June 4, 2015
Father’s Day is, for most, a day of celebration, but for some, it can be a day of struggle. You see not everyone had a father like Beaver Cleaver (come to think of it, nobody had a father like Beaver Cleaver). Some people had a father that was less than memorable, and still others had a father they wish they could forget. For this reason, Father’s Day can be a day of mixed emotions.
The truth is there are people who have had a strained, troubled, broken or abusive relationship with Dad. If you had a good relationship with your Father, as I did, that is great; this Father’s Day take time to celebrate that relationship with him. Love him and celebrate him, but remember those who struggle with Father’s Day, because they had something far less than “Father Knows Best” for a dad.
Regardless of the relationship you had with your father, I would like to submit a challenge this month that I believe will bring healing to the wounded, and strengthen the relationships of the healthy.
The Bible doesn’t say, “Obey your father.”
It doesn’t say, “Respect your father.”
It doesn’t say, “Like your father.”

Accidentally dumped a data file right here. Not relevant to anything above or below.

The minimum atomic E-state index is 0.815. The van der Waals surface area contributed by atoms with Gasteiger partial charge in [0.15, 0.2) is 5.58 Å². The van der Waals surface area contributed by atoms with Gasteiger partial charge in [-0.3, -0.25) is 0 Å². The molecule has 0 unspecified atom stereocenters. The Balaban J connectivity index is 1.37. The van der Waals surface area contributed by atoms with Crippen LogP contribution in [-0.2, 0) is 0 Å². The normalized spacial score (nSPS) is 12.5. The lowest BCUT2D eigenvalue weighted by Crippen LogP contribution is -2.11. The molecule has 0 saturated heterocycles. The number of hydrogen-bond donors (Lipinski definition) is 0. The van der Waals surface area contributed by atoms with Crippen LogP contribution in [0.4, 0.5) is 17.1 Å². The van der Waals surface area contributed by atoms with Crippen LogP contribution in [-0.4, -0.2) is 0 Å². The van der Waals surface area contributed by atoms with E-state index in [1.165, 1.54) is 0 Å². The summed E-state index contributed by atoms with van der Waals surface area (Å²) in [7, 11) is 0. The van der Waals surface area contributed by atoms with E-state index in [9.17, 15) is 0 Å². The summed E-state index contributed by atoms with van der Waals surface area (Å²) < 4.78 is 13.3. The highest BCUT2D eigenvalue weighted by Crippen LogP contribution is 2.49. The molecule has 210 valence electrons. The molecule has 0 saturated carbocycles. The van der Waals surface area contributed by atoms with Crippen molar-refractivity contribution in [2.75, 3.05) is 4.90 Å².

It doesn’t even say, “Love your father.”
It says, “Honour your father.”
We cannot always control how we feel. Feelings of affection can come and go, and if we had a difficult relationship with our father, feelings of affection and respect may be difficult to come by. But there is something we can choose to give our father, whether he was a great dad, or a wounded dad who fell short in his relationship with us… Honour.
To “honour” our father is a choice; it is something we can all engage in.
Respect must be earned. Affection must be inspired. Honour, however, is a set of actions that we have control over. As sons and daughters, we must do everything we can to bestow honour, in at least the simplest way, upon our dad.
So honour your Father, even if he doesn’t deserve it — do it for yourself, do it for your kids, do it for God. Honour your father in a way that honours God and brings life to you and your children, and every generation that follows. The chances are if you feel your father failed you, his father likely failed him too; in Christ, we can break the cycle of failure and create a culture of honour for generations to come.
Happy Father’s Day